It’s clear that grades matter, and they do affect your life and career, but try not to stress so much about them. The truth is that you only get one time to be young. If you’re trying your best in school, and you’re enjoying your youth, that’s the best scenario. You don’t have to be perfect. Having good grades is important, and they’re definitely something to feel proud about, but they aren’t something that you must perfect. Having all that pressure on your shoulders will drag you down, make you feel tired, and stress you out. A good mindset consists of trying your best — not beating yourself up. For me, I know that so long as I try my best, I can be proud of the grade that I get. If a grade I end up getting is not what I wanted, I will study harder to ensure I do better next time.

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  1. Get involved.

It’s important to show your interest in the things that you’re passionate about. Maybe that’s music, sports or politics. Join a club that will help you practice those skills so that when college comes, you’ll have involved yourself in things that show that you’re truly passionate about the career path you want to take. Show your interest. Not only is this good for college, but also in general. By joining clubs or getting involved with your school’s community, you’ll meet people that have similar interests as you and make friends. Getting involved is a great thing to do when entering high school. I joined choir, like I mentioned, because I love singing and that could be a possible career path for me. This year, I plan to join a club that involves law or finance. I wish I would have done that in freshman year, because I would have been more familiar with it by now. So take my advice and do it as early as possible.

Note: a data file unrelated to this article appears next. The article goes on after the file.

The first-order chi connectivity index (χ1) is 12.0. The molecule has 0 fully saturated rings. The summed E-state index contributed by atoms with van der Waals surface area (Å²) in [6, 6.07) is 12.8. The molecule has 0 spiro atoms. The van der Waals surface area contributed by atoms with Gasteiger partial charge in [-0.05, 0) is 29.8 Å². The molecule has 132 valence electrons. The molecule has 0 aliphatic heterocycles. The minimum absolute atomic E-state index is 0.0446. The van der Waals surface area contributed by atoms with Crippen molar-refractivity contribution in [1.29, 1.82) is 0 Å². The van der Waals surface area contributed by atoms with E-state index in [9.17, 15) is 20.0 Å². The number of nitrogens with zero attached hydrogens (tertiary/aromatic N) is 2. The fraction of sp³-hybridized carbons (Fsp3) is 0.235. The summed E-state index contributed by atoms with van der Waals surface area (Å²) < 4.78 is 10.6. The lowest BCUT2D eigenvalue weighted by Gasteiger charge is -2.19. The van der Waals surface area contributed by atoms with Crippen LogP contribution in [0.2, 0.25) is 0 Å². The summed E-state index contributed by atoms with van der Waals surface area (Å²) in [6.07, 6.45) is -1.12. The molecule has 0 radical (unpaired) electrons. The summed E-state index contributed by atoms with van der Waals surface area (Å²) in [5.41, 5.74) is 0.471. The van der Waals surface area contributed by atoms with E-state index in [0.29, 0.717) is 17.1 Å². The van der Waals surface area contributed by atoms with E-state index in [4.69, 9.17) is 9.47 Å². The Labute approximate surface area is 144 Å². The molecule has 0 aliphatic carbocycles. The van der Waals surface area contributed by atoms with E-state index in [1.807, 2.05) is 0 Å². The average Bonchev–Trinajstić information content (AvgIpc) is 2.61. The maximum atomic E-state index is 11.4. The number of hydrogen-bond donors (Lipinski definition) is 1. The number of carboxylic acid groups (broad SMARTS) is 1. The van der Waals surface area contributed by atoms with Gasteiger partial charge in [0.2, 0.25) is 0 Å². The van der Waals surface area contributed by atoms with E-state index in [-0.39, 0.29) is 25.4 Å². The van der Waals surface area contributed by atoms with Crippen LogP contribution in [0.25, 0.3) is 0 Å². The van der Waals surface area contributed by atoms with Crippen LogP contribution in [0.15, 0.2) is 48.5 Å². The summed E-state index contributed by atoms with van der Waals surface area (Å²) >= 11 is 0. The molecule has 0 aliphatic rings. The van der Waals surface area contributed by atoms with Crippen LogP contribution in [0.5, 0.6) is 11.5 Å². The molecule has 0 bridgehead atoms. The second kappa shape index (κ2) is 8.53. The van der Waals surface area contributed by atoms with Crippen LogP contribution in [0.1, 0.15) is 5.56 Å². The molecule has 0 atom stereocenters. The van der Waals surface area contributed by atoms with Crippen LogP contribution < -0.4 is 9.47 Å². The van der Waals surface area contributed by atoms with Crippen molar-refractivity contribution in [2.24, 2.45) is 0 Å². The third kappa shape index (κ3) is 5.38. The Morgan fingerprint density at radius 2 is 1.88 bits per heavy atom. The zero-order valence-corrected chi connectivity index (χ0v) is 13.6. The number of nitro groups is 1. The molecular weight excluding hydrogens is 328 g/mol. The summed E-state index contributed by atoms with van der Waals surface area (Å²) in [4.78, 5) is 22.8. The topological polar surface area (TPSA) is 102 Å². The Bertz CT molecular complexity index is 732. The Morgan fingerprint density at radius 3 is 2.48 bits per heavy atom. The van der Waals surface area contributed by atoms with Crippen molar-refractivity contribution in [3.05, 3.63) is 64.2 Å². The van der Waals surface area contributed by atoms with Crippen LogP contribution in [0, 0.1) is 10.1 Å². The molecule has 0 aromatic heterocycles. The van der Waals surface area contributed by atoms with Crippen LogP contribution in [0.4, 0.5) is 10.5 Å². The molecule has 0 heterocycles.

1. Utilize your resources.

It’s common to feel lost when entering high school. That’s why it’s good to take advice from a trusted adult. Counselors, teachers and even club leaders are great people to reach out to when looking for advice. Counselors can help you plan steps to achieve your goals and set you up for your future. They’re great people to talk to about complicated, personal things and things that are simpler. Teachers are good to talk to about grades or even to bond with over certain topics and subjects. Club leaders can help you with clubs, give you advice or simply be someone you look up to. Utilize these people; they’re there for a reason: to help you. I talk to my counselor for guidance with college planning, and I talk to my teachers during their office hours for help with homework or to discuss grades.

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  1. Prioritize yourself.

To help others, you must first help yourself. High school is very fast and can be a bit overwhelming at times. It’s good to build habits of looking after yourself and putting yourself first. This, however, is very different from putting yourself above others. Putting yourself first is setting healthy boundaries, taking care of your mental health, and being kind to yourself. Putting yourself above others is being selfish, only looking out for yourself, and treating others as if you are better than them. Make sure that you do not put yourself above others but that you put yourself first. Take good care of yourself, and you’ll be able to take good care of others. You cannot help others if you cannot help yourself. I wish I would’ve had that advice going into high school, but now that I know this, it has helped me so much. I feel much more calm and happy with myself. I’m more confident and have less anxious tendencies.